I am obsessed with this ripple pattern lately. I’m working on the edging of my second blanket using this pattern in a month, and I have plans for at least one more. Full blog post with finished blanket pictures coming soon.
I decided to start officially making squares for my 200 Blocks in 200 Days challenge on April 1st, which means I now have the first 8 squares to show off. I am using a size G crochet hook for each square, and I am weaving in ends and edging each square with the same stitch count as I go along to help save finishing time later. I am not sure yet whether I will add an additional edging to each square in the same color before joining them, so I will decide that later as I get more squares done.
I have found that no matter how hard I try, each square comes out a slightly different size. The concept of the book is that the squares come out the same size if you use the same size crochet hook for each one, but it’s nearly impossible to do that with all the different stitch patterns and techniques. Some squares are made in rows and some in the round. The ones made in rows aren’t quite true “squares,” but are a little more rectangular. That’s why I am edging each square with the same stitch count because once they are assembled, most of the wonkyness will even out or be less noticeable. If I wasn’t using acrylic yarn, blocking could help with that too. It’s hard for my perfectionist side to let go, but overall I am enjoying making each square.
I am usually not a “bobble” or “popcorn” stitch fan, but surprisingly I am finding these fun to make. The variety definitely helps to keep this project interesting. At the same time, each square is finished pretty quickly so if it’s not a favorable pattern, I don’t have to work it for too long. It’s fun to see the different blocks laid out together the more I finish; this will definitely be an eclectic blanket!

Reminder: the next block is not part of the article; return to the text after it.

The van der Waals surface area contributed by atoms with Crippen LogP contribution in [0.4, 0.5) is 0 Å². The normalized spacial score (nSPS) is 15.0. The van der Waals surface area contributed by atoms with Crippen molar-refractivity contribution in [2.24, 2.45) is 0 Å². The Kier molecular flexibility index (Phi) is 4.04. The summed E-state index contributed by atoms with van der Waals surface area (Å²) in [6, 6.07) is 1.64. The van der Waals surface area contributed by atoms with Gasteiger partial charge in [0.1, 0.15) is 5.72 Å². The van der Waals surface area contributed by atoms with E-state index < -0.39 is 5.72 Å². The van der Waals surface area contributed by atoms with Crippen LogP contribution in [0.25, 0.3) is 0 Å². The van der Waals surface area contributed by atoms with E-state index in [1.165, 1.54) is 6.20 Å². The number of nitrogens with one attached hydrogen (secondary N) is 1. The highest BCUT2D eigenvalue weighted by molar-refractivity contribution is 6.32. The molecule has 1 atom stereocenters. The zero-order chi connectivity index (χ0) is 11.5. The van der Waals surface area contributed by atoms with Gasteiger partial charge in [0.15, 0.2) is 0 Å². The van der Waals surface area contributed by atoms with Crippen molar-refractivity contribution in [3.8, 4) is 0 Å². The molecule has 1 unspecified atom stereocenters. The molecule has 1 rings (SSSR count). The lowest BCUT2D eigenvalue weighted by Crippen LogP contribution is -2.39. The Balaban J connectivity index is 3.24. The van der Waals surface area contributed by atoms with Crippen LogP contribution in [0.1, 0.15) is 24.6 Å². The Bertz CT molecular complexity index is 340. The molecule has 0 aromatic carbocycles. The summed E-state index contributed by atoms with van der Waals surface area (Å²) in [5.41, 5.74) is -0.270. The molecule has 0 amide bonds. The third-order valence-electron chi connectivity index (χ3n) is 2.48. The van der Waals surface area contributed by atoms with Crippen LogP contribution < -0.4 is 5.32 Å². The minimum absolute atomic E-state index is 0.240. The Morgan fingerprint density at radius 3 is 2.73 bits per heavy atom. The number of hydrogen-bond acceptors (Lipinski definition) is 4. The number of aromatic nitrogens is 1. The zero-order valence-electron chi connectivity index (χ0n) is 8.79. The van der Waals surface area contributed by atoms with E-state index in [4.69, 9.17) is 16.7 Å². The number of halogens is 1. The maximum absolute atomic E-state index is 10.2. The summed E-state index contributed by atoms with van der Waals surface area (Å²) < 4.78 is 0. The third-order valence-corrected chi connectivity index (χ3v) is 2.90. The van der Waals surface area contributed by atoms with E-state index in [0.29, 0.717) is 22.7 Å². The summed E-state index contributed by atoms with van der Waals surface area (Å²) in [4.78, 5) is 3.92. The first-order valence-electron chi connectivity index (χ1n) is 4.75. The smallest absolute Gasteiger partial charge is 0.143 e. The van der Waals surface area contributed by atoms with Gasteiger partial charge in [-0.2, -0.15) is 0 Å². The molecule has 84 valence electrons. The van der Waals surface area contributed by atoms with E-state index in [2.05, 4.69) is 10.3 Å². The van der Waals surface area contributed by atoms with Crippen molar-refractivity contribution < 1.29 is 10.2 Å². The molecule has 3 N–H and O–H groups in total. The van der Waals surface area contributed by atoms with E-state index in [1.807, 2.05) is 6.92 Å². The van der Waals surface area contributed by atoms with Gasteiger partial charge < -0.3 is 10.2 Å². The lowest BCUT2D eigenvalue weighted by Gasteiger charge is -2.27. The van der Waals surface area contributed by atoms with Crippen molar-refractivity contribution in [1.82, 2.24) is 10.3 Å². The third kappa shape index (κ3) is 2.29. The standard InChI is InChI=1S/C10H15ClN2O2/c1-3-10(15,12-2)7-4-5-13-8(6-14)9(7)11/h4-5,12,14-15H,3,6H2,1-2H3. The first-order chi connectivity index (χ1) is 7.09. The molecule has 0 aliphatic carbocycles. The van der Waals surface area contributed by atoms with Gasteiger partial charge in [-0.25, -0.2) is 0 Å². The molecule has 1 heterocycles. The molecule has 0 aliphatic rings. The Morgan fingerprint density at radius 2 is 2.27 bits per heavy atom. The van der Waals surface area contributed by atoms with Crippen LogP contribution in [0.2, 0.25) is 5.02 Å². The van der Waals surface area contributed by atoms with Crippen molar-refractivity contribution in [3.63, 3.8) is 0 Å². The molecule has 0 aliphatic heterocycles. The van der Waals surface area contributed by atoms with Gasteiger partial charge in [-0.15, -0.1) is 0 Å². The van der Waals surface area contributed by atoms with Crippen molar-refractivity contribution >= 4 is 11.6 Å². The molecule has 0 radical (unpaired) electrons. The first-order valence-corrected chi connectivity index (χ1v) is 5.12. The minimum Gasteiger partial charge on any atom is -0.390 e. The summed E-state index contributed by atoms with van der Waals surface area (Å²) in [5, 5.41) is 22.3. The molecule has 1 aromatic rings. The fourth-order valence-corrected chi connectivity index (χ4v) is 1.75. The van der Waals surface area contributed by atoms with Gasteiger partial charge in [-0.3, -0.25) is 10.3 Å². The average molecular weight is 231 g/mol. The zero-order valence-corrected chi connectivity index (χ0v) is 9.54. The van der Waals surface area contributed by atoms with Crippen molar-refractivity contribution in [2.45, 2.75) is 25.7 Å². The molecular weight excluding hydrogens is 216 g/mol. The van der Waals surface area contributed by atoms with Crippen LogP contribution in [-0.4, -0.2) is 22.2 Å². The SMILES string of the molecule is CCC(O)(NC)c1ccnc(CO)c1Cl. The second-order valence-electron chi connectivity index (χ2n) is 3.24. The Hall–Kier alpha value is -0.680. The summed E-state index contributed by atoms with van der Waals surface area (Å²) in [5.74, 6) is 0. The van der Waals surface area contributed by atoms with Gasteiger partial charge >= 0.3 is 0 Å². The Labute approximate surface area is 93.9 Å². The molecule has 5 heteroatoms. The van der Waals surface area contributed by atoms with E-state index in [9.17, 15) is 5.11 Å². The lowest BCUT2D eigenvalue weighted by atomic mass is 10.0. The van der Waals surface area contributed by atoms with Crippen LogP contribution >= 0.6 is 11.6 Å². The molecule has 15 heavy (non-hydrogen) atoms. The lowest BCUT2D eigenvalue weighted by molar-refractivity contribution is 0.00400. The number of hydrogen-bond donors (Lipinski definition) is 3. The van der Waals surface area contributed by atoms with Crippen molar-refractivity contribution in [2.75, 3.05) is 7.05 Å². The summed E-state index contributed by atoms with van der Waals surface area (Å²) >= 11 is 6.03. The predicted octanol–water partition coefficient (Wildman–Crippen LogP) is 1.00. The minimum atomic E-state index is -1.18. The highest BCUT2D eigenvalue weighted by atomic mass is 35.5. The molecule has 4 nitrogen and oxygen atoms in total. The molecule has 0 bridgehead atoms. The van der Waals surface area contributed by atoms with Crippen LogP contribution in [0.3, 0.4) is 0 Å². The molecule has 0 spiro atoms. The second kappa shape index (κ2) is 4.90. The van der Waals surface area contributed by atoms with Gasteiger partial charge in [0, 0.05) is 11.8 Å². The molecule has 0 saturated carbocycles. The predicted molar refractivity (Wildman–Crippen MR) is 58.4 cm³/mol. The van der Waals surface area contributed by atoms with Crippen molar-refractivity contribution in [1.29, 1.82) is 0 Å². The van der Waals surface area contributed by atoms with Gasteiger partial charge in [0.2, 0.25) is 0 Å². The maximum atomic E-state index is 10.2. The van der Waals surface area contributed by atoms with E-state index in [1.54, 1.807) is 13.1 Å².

Want to join me? Click “Follow This Blog” in the sidebar (or at the bottom for mobile viewers) to follow along and get updates. Post your progress in the comments or on Instagram using hashtag #200blocks200days.
I’ve been crocheting for a long time, which means that I have some finished projects that I am not especially fond of now years later. Some are because I don’t like the color combos I originally chose, some are because I wasn’t the best at finishing and weaving in ends in my early years of crocheting, and some were projects that I just never liked the finished result. So I decided that I wanted to reclaim the yarn from some of these projects and create something new that I will love. And that is how this new project was born: 200 Blocks in 200 Days.
I have had this book, 200 Crochet Blocks by Jan Eaton, for many years now and have made a few blocks from it. However I tend to pick and choose my favorites and ignore the rest. In order to push myself to use every pattern from this book, I want to challenge myself to crochet a block a day, starting with the first one and going straight through the entire book. I will be using mostly scrap yarn, and I anticipate making one possibly two blankets from all these squares.